With great enthusiasm and confidence, US President Joe Biden headed to the Middle East last week hoping to achieve major goals to help the Democratic Party in the midterm elections for the Senate and House of Representatives slated to be held in November. He visited Israel and made "important" security pledges to the occupation state in order to mobilise support for his party among strong pro-Israel lobbies in Washington. He also went to Saudi Arabia and met with Crown Prince Mohamed Bin Salman to ask the de facto ruler to boost oil production in an effort to improve the mood of American voters who are suffering from unprecedented increases in oil prices.
Biden and Israeli Prime Minister Yair Lapid signed the Jerusalem Declaration in which the US pledged to protect its "strategic" ally, the apartheid occupation state, and promised to exert the utmost effort, even military force, to prevent Iran from producing a nuclear bomb.
At the Jeddah Security and Development summit, Biden presented his vision and strategy for America's engagement in the Middle East. He said that the US would not walk away from the region to leave a vacuum for China and Russia to fill. Behind closed doors, meanwhile, he begged Bin Salman for the Kingdom to boost its daily oil production.
The New York Post made Biden's goals for his Middle East tour very clear, noting that he "sought to shore up some of the United States' traditional Middle Eastern alliances" and "to boost oil production as a way to calm the runaway inflation that has hammered his approval ratings at home."
This was always going to be an awkward task, given that Biden pledged during his electoral campaign to make Saudi Arabia a "pariah" state for the 2018 murder of Washington Post journalist Jamal Khashoggi. "Concerns over sky-high oil prices have forced his administration to reconsider his promise to isolate the kingdom," said the New York Post.
On the creation of a Middle East security alliance, Reuters commented: "The summit communique was vague… and Saudi Arabia, Washington's most important Arab ally, poured cold water on US hopes it could help lay the groundwork for a regional security alliance – including Israel – to combat Iranian threats."
Saudi Arabia's Foreign Minister, Prince Faisal Bin Farhan Al-Saud, claimed that he was not aware of any discussions on a Gulf-Israeli defence alliance. He pointed out that if such discussions have taken place, the Kingdom would not have been involved in any case.
Differences between the Arab states and the few Gulf States within the Gulf Cooperation Council make the idea of such an alliance impossible to countenance. The UAE is currently in the process of sending an ambassador to Tehran, the perceived "threat" from which is prompting the US and Israel to form the so-called "Middle East NATO".
Many Arab states have Shia citizens, who are often more loyal to Iran than to the regimes in their own countries. Any alliance against Iran could well be a cause of popular chaos and instability in those countries. Any positive public view related to emerging Israel in the region has eroded sharply, according to a poll conducted by the Washington Institute for Near East Policy.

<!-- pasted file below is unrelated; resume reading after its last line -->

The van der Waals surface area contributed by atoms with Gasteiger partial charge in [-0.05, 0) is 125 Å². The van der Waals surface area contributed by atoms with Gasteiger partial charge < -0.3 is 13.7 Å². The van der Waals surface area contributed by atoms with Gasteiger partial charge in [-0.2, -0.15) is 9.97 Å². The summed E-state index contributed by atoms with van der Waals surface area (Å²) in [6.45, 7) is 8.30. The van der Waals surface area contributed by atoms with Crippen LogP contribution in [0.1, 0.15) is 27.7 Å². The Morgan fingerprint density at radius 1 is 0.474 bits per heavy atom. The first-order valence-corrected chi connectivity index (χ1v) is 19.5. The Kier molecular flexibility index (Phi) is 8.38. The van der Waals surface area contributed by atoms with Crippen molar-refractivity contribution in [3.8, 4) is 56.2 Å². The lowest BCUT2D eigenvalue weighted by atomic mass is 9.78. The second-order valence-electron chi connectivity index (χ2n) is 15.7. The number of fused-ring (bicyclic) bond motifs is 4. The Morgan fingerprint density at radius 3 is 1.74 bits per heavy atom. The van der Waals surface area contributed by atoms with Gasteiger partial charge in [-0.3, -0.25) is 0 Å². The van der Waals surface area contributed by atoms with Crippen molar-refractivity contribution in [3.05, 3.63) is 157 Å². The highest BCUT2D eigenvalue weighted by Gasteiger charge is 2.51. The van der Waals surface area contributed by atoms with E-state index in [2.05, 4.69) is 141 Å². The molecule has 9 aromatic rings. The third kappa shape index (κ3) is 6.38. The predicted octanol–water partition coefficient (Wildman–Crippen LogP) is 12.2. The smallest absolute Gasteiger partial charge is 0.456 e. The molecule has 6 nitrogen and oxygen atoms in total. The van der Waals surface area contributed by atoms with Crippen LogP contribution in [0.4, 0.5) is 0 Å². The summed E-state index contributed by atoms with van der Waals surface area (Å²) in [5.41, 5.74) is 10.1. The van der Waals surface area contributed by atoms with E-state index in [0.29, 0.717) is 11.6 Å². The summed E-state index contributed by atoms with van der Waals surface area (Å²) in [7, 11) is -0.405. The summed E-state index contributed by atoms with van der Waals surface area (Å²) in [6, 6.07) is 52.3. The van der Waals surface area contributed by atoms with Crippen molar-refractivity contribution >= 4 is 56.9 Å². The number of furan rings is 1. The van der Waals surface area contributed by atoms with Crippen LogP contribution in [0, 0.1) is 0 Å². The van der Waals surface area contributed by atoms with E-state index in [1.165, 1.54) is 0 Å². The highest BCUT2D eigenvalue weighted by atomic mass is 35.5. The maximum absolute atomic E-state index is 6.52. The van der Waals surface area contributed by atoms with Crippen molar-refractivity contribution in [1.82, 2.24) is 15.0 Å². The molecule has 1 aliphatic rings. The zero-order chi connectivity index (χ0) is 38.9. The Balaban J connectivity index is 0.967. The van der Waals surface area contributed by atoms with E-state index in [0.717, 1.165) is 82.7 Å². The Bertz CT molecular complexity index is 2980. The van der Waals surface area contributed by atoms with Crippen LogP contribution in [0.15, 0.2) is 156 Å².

What about the boost in Saudi Arabia's oil production? "[Bin Salman] had agreed in a closed-door meeting to boost the amount of oil it pumps, thereby easing high gas prices for Americans," the New York Post cited Biden as claiming.
However, the same news website reported that the crown prince appeared to cast doubt on Biden's assertion. It pointed to comments by Bin Salman and other Saudi officials that they would not increase oil production without the agreement of the Kingdom's partners in OPEC+.
Nevertheless, Saudi Arabia announced that it would increase its oil production by two million barrels a day and Biden said that the effects of the increase would be felt in a while. "I'm doing all I can to increase the supply for the United States of America, which I expect to happen. The Saudis share that urgency. And based on our discussions today, I expect we'll see further steps in the coming weeks."
However, Oilprice.com reported that the effort to raise oil production will take five years to complete.
"This president seems to be incapable of doing any of the hard work which needs to be done for the American people," said Corbin Trent, co-founder of the No Excuses PAC and former spokesman for Representative Alexandria Ocasio-Cortez.
Even the opening of Saudi airspace to Israeli flights, which Biden described as a historic move celebrated by Yair Lapid, was nothing to do with Israel's integration within the region. According to the Saudi foreign minister, Riyadh's decision to open its airspace to all carriers had nothing to do with establishing diplomatic ties with Israel and was not a precursor to further steps.
Biden sought to use his Middle East tour to reiterate Washington's influence in the region, which it is not ready to abandon in favour of China and Russia. However, he ended his tour without a single major achievement. To add to his discomfort, the trip has been condemned at home. It was not a good few days for the US president.
The views expressed in this article belong to the author and do not necessarily reflect the editorial policy of Middle East Monitor.